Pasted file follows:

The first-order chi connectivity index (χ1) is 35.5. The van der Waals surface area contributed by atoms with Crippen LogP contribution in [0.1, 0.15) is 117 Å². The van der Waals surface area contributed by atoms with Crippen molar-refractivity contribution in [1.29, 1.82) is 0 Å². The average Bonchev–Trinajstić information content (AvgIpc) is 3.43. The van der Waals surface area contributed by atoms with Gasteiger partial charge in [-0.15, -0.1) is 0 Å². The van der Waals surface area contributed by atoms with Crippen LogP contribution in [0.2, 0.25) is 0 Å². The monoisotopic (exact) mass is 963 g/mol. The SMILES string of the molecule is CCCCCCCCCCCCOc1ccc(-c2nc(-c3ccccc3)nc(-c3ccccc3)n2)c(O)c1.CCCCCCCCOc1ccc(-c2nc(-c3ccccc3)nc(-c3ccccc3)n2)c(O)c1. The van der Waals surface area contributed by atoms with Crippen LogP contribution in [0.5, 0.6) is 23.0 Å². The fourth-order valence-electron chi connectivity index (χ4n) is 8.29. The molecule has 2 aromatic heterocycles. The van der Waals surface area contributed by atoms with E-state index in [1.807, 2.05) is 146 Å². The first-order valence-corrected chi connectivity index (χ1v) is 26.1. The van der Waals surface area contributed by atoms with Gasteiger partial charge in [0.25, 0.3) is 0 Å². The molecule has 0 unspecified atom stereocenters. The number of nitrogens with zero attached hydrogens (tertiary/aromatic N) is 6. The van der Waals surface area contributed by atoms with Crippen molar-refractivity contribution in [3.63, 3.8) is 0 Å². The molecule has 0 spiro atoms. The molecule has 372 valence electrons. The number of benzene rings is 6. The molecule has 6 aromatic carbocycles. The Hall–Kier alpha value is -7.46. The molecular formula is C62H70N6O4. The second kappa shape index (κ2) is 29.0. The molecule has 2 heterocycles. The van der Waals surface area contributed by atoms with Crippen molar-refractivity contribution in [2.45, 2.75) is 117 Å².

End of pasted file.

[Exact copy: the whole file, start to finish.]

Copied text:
The first-order chi connectivity index (χ1) is 35.5. The van der Waals surface area contributed by atoms with Crippen LogP contribution in [0.1, 0.15) is 117 Å². The van der Waals surface area contributed by atoms with Crippen molar-refractivity contribution in [1.29, 1.82) is 0 Å². The average Bonchev–Trinajstić information content (AvgIpc) is 3.43. The van der Waals surface area contributed by atoms with Gasteiger partial charge in [-0.15, -0.1) is 0 Å². The van der Waals surface area contributed by atoms with Crippen LogP contribution in [0.2, 0.25) is 0 Å². The monoisotopic (exact) mass is 963 g/mol. The SMILES string of the molecule is CCCCCCCCCCCCOc1ccc(-c2nc(-c3ccccc3)nc(-c3ccccc3)n2)c(O)c1.CCCCCCCCOc1ccc(-c2nc(-c3ccccc3)nc(-c3ccccc3)n2)c(O)c1. The van der Waals surface area contributed by atoms with Crippen LogP contribution in [0.5, 0.6) is 23.0 Å². The fourth-order valence-electron chi connectivity index (χ4n) is 8.29. The molecule has 2 aromatic heterocycles. The van der Waals surface area contributed by atoms with E-state index in [1.807, 2.05) is 146 Å². The first-order valence-corrected chi connectivity index (χ1v) is 26.1. The van der Waals surface area contributed by atoms with Gasteiger partial charge in [0.25, 0.3) is 0 Å². The molecule has 0 unspecified atom stereocenters. The number of nitrogens with zero attached hydrogens (tertiary/aromatic N) is 6. The van der Waals surface area contributed by atoms with Crippen molar-refractivity contribution in [3.63, 3.8) is 0 Å². The molecule has 0 spiro atoms. The molecule has 372 valence electrons. The number of benzene rings is 6. The molecule has 6 aromatic carbocycles. The Hall–Kier alpha value is -7.46. The molecular formula is C62H70N6O4. The second kappa shape index (κ2) is 29.0. The molecule has 2 heterocycles. The van der Waals surface area contributed by atoms with Crippen molar-refractivity contribution in [2.45, 2.75) is 117 Å².